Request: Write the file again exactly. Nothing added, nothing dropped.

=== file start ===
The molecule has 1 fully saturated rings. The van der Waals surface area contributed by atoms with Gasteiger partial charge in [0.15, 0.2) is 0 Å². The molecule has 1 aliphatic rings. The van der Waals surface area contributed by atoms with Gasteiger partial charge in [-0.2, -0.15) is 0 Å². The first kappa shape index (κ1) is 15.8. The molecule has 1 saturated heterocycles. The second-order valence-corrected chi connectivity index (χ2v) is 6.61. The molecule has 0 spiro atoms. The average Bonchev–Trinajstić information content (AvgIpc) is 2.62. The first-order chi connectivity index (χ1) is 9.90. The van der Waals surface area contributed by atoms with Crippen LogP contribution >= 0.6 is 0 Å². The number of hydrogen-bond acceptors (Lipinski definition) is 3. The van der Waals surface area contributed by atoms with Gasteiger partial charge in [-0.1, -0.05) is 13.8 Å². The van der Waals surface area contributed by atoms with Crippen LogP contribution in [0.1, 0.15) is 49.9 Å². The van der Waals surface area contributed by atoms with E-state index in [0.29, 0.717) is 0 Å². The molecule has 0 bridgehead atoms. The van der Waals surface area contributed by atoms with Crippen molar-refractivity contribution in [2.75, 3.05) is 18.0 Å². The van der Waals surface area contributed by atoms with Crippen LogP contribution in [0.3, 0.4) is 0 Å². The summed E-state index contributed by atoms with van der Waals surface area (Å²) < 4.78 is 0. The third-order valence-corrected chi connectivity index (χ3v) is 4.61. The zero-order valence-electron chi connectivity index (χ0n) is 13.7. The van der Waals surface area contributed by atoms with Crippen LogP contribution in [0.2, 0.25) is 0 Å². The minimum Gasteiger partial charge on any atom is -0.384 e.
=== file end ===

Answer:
The molecule has 1 fully saturated rings. The van der Waals surface area contributed by atoms with Gasteiger partial charge in [0.15, 0.2) is 0 Å². The molecule has 1 aliphatic rings. The van der Waals surface area contributed by atoms with Gasteiger partial charge in [-0.2, -0.15) is 0 Å². The first kappa shape index (κ1) is 15.8. The molecule has 1 saturated heterocycles. The second-order valence-corrected chi connectivity index (χ2v) is 6.61. The molecule has 0 spiro atoms. The average Bonchev–Trinajstić information content (AvgIpc) is 2.62. The first-order chi connectivity index (χ1) is 9.90. The van der Waals surface area contributed by atoms with Crippen LogP contribution >= 0.6 is 0 Å². The number of hydrogen-bond acceptors (Lipinski definition) is 3. The van der Waals surface area contributed by atoms with Gasteiger partial charge in [-0.1, -0.05) is 13.8 Å². The van der Waals surface area contributed by atoms with Crippen LogP contribution in [0.1, 0.15) is 49.9 Å². The van der Waals surface area contributed by atoms with E-state index in [0.29, 0.717) is 0 Å². The molecule has 0 bridgehead atoms. The van der Waals surface area contributed by atoms with Crippen molar-refractivity contribution in [2.75, 3.05) is 18.0 Å². The van der Waals surface area contributed by atoms with Crippen LogP contribution in [0.3, 0.4) is 0 Å². The summed E-state index contributed by atoms with van der Waals surface area (Å²) < 4.78 is 0. The third-order valence-corrected chi connectivity index (χ3v) is 4.61. The zero-order valence-electron chi connectivity index (χ0n) is 13.7. The van der Waals surface area contributed by atoms with Crippen LogP contribution in [0.2, 0.25) is 0 Å². The minimum Gasteiger partial charge on any atom is -0.384 e.